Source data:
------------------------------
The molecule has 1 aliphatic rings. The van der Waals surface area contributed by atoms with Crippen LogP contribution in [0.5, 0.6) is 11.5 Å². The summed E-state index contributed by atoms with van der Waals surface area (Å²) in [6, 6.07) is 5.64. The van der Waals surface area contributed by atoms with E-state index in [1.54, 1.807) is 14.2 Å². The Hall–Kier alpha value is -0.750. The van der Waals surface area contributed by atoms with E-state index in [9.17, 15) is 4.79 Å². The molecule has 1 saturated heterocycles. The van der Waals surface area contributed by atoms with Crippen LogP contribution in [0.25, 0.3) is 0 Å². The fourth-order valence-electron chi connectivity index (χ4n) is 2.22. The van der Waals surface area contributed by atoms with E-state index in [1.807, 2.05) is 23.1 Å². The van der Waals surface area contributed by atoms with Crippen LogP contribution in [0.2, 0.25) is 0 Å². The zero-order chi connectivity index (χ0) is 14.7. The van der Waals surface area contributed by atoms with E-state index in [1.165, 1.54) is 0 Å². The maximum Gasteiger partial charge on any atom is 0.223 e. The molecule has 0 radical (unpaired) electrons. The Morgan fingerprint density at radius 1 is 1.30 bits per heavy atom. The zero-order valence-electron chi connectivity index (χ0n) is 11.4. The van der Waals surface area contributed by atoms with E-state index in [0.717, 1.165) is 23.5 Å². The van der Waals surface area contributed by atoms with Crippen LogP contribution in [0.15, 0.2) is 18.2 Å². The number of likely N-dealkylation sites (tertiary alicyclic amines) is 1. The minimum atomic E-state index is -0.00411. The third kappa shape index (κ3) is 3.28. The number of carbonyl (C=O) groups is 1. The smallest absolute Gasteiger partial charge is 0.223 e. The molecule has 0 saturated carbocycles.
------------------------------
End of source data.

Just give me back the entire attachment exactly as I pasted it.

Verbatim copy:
The molecule has 1 aliphatic rings. The van der Waals surface area contributed by atoms with Crippen LogP contribution in [0.5, 0.6) is 11.5 Å². The summed E-state index contributed by atoms with van der Waals surface area (Å²) in [6, 6.07) is 5.64. The van der Waals surface area contributed by atoms with E-state index in [1.54, 1.807) is 14.2 Å². The Hall–Kier alpha value is -0.750. The van der Waals surface area contributed by atoms with E-state index in [9.17, 15) is 4.79 Å². The molecule has 1 saturated heterocycles. The van der Waals surface area contributed by atoms with Crippen LogP contribution in [0.25, 0.3) is 0 Å². The fourth-order valence-electron chi connectivity index (χ4n) is 2.22. The van der Waals surface area contributed by atoms with E-state index in [1.807, 2.05) is 23.1 Å². The van der Waals surface area contributed by atoms with Crippen LogP contribution in [0.2, 0.25) is 0 Å². The zero-order chi connectivity index (χ0) is 14.7. The van der Waals surface area contributed by atoms with E-state index in [1.165, 1.54) is 0 Å². The maximum Gasteiger partial charge on any atom is 0.223 e. The molecule has 0 radical (unpaired) electrons. The Morgan fingerprint density at radius 1 is 1.30 bits per heavy atom. The zero-order valence-electron chi connectivity index (χ0n) is 11.4. The van der Waals surface area contributed by atoms with E-state index in [0.717, 1.165) is 23.5 Å². The van der Waals surface area contributed by atoms with Crippen LogP contribution in [0.15, 0.2) is 18.2 Å². The number of likely N-dealkylation sites (tertiary alicyclic amines) is 1. The minimum atomic E-state index is -0.00411. The third kappa shape index (κ3) is 3.28. The number of carbonyl (C=O) groups is 1. The smallest absolute Gasteiger partial charge is 0.223 e. The molecule has 0 saturated carbocycles.